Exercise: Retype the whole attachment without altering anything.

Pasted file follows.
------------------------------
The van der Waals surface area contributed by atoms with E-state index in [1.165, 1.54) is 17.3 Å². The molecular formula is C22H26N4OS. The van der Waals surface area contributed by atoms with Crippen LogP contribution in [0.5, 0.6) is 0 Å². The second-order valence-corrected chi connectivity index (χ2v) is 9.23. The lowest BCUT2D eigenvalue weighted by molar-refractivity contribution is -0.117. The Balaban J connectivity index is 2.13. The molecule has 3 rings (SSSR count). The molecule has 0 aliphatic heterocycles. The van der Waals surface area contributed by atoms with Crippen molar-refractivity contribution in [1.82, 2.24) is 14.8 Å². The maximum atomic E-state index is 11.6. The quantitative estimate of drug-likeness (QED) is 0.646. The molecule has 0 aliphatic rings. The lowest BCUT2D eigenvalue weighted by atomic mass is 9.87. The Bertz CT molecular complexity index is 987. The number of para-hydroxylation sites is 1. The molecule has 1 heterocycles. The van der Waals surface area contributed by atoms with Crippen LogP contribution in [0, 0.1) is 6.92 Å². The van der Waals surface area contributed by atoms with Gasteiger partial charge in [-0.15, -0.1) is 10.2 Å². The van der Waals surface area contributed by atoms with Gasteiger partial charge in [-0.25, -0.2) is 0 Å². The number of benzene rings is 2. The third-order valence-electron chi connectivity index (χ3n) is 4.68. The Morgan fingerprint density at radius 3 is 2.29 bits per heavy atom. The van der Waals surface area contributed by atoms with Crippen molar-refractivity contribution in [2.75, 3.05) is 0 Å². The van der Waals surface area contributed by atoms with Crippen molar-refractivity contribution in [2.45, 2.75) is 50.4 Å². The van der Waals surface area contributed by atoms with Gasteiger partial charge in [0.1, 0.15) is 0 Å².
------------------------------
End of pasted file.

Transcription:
The van der Waals surface area contributed by atoms with E-state index in [1.165, 1.54) is 17.3 Å². The molecular formula is C22H26N4OS. The van der Waals surface area contributed by atoms with Crippen LogP contribution in [0.5, 0.6) is 0 Å². The second-order valence-corrected chi connectivity index (χ2v) is 9.23. The lowest BCUT2D eigenvalue weighted by molar-refractivity contribution is -0.117. The Balaban J connectivity index is 2.13. The molecule has 3 rings (SSSR count). The molecule has 0 aliphatic heterocycles. The van der Waals surface area contributed by atoms with Crippen molar-refractivity contribution in [1.82, 2.24) is 14.8 Å². The maximum atomic E-state index is 11.6. The quantitative estimate of drug-likeness (QED) is 0.646. The molecule has 0 aliphatic rings. The lowest BCUT2D eigenvalue weighted by atomic mass is 9.87. The Bertz CT molecular complexity index is 987. The number of para-hydroxylation sites is 1. The molecule has 1 heterocycles. The van der Waals surface area contributed by atoms with Crippen LogP contribution in [0, 0.1) is 6.92 Å². The van der Waals surface area contributed by atoms with Gasteiger partial charge in [-0.15, -0.1) is 10.2 Å². The van der Waals surface area contributed by atoms with Gasteiger partial charge in [-0.25, -0.2) is 0 Å². The number of benzene rings is 2. The third-order valence-electron chi connectivity index (χ3n) is 4.68. The Morgan fingerprint density at radius 3 is 2.29 bits per heavy atom. The van der Waals surface area contributed by atoms with Crippen molar-refractivity contribution in [2.75, 3.05) is 0 Å². The van der Waals surface area contributed by atoms with Crippen molar-refractivity contribution in [2.45, 2.75) is 50.4 Å². The van der Waals surface area contributed by atoms with Gasteiger partial charge in [0.1, 0.15) is 0 Å².